This Town Is Plan-Tastic!

This Town Is Plan-Tastic!

Yesterday was a big day for smuggies, transit nerds, and municipal policy weenies here in New York City, because the Department of Transportation unveiled its long-awaited Streets Plan:

For an idea of just how eagerly this demographic has been anticipating the plan, just imagine a bunch of 40-something men in New Balance sneakers waiting for a new Radiohead album, or David Byrne and Spike Lee waiting for you to tell them how wonderful they are:

People forget Spike Lee was riding bicycles in Brooklyn before it was cool:

Anyway, I’ve just spend the last 5-10 minutes skimming this vital document, and here are the Cliff’s Notes, which is a dated reference to a way students used to cheat at school before Wikipedia.

People like to argue about how “real New Yorkers” get around. “It’s a walking town!,” some cry:

“The subway is the life’s blood of the city!,” others insist:

“You watch too many movies, if you’ve got a job and a family you need a car!,” claims the guy at the Community Board meeting:

Well, according to the numbers, they’re all right:

Meanwhile, bikes are a couple of notches below “other,” coming in at 1.1%, though they’re beating the ferry and that’s all that matters. Suck on that, Captain Stubing!

Come to this blog for the dated references, stay for the dated references.

Of course, we all know the very pinnacle of smugness is not owning a car–just ask this guy:

Here’s where in the city people don’t own cars:

In other words, the highest concentrations of car-free households are in neighborhoods where people are either very rich, or very poor. Also, the further away you get from Manhattan the more likely it is you have a car, increasing exponentially until you get to Los Angeles, where, if you’re a bi-coastal New Yorker, your chances of vintage French car ownership are nearly 100%:

Also, per capita vehicle ownership is increasing, or something:

Though these numbers don’t include your neighbor who’s a graduate student and drives a car registered to their parents in Connecticut.

The DOT does recognize cars play a greater role in some parts of the city than they do in others, but that even in those neighborhoods it’s good to have more car-free options:

Though I found this pair of pie charts particularly noteworthy:

Note that only 12% of people polled by phone were concerned about “Challenging Bicycle Conditions,” whereas 33% of people online were concerned about it. At the same time, 20% of phone people were concerned about shitty bus service, while only 8% of online people were. This is unsurprising, since bikey people spend most of their spare time complaining about things on social media, and, while they generally won’t admit it, mostly just think buses are icky.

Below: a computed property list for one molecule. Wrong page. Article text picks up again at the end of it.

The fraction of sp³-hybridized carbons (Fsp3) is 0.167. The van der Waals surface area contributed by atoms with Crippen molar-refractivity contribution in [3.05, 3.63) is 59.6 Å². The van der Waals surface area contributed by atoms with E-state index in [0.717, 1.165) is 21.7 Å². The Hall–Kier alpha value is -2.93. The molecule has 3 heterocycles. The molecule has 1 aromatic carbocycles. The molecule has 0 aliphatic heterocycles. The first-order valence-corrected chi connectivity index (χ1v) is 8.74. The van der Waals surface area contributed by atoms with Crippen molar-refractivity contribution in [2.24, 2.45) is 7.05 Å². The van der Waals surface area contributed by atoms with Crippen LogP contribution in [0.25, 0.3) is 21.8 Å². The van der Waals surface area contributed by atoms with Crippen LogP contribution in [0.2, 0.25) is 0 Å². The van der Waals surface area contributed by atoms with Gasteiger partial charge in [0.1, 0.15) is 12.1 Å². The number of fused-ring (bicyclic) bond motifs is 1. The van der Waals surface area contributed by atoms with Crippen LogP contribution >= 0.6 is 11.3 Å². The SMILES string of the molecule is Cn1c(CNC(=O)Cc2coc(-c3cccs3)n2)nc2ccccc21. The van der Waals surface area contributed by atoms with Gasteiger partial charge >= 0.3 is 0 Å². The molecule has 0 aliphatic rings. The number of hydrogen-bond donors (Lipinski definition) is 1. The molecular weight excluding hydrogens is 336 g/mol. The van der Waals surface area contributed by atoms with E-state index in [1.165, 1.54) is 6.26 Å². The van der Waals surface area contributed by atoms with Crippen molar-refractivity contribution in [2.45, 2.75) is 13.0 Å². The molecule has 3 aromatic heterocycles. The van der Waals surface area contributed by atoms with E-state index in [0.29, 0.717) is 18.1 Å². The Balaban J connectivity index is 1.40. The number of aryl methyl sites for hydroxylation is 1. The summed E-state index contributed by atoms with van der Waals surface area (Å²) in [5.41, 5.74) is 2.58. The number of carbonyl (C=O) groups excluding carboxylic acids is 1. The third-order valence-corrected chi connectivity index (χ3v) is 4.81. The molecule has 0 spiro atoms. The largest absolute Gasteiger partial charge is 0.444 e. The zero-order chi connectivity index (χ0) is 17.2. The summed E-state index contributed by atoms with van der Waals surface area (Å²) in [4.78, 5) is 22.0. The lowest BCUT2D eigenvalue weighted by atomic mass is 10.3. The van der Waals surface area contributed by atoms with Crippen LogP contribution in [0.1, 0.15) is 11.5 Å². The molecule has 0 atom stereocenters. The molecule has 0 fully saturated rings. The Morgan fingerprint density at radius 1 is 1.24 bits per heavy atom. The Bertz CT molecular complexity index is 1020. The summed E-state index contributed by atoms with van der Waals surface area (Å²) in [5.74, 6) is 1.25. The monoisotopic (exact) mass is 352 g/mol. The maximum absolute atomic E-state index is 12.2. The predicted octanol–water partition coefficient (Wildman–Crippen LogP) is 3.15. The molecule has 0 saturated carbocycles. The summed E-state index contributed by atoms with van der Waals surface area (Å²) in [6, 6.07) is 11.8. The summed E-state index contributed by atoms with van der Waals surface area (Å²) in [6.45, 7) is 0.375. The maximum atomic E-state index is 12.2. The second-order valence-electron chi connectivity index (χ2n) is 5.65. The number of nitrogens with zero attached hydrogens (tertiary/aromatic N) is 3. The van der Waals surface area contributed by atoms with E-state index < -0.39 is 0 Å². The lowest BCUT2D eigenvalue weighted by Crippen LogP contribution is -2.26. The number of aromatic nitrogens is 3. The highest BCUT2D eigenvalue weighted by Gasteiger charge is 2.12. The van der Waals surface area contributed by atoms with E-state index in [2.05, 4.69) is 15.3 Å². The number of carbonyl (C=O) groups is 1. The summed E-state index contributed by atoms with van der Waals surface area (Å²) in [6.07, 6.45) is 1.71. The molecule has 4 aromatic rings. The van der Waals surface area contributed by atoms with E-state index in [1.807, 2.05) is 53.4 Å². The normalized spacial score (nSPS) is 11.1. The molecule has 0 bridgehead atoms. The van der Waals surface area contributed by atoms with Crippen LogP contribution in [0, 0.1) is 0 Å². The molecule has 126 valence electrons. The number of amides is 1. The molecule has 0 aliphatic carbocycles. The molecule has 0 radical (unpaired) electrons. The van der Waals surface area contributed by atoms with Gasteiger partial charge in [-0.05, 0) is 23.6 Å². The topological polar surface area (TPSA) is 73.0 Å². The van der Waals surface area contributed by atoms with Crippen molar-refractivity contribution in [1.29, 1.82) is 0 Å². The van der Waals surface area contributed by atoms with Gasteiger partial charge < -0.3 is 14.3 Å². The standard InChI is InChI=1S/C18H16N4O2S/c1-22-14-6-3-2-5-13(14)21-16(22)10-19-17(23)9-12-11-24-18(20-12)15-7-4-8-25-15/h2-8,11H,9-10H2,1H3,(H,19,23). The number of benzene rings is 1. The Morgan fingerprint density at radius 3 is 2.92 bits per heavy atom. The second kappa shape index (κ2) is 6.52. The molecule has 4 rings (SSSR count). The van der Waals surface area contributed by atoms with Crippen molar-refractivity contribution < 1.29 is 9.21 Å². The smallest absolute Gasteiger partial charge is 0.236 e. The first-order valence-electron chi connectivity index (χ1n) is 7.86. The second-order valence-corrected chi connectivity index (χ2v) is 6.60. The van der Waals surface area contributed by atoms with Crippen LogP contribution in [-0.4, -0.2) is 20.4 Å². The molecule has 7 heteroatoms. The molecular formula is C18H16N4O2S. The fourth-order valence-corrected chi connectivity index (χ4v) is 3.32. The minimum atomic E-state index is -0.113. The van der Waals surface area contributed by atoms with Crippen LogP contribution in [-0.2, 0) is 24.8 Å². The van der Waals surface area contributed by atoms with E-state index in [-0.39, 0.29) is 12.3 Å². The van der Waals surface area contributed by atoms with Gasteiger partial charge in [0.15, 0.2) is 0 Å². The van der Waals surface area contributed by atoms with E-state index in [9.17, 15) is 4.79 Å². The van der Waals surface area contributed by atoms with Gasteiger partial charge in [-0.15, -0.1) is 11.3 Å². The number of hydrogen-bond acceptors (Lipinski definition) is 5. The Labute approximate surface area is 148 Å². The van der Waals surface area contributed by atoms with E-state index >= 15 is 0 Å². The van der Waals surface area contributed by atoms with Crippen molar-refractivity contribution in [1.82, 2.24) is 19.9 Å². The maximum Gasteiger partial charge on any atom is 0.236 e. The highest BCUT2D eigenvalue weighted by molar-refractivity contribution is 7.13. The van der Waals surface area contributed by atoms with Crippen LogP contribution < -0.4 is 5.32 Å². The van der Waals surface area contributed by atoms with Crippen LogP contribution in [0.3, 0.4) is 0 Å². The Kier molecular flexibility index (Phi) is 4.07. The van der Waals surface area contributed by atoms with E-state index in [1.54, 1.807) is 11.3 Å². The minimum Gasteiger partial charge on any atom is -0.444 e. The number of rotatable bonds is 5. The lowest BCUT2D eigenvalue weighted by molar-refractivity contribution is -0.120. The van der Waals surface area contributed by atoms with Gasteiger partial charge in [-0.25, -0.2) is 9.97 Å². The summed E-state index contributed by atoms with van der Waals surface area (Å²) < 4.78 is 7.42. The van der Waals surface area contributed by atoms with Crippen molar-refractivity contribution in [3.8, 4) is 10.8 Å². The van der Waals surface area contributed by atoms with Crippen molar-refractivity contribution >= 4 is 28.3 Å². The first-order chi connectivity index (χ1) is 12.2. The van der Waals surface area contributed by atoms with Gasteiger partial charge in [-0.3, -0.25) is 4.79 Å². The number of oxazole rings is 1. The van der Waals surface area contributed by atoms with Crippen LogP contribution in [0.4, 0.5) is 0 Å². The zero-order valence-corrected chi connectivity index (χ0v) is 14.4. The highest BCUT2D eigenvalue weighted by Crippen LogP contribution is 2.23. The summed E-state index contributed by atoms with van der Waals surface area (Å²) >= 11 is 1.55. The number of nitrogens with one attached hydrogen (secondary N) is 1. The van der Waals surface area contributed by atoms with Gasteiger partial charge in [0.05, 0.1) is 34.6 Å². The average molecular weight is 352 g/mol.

Something I was pleased to see was that the DOT will “develop a metric for cycling network connectivity:”

This is good, because the network, while growing impressively, is still disjointed as fuck. Currently they also focus their bike counts on the East River bridges, which is like trying to learn about consumer food preferences by hanging around the cheese department at Whole Foods:

Why don’t they do a count at the Willis Ave. Bridge? #bikenychttps://t.co/wIyoRxyPgH pic.twitter.com/sjIUELDvVj

— Bike Snob NYC (@bikesnobnyc) October 7, 2021

They do have some good stuff planned for bikes, which they group in different categories. I’m assuming the “Transformative Ideas” category is for shit that will never happen:

Also, the city is going to shift freight to cargo bikes and barges!

I got really excited when I read “cargo bike-barge delivery,” until I realized they just meant using cargo bikes and barges together, not massive floating cargo bike-barges:

Ha ha when he says “deck” it sounds like “dick” LOL.

Also, I know he meant “knots,” but I’m pretty sure he said “three nuts of propulsion.”

After that I got bored and stopped watching, so no idea if he ended up revealing that third nut.

Oh, here’s something:

You know what? A lot of people probably don’t think about that, but I live near an elevated subway track, and trucks get stuck under it all the goddamn time. It’s a big problem…and just wait until all those cargo bike-barges hit the waterways, they’ll have to convert everything to drawbridges!

And finally, parking:

Cracking down on people using “official-looking paraphernalia” to park illegally, huh?

When fish fly.

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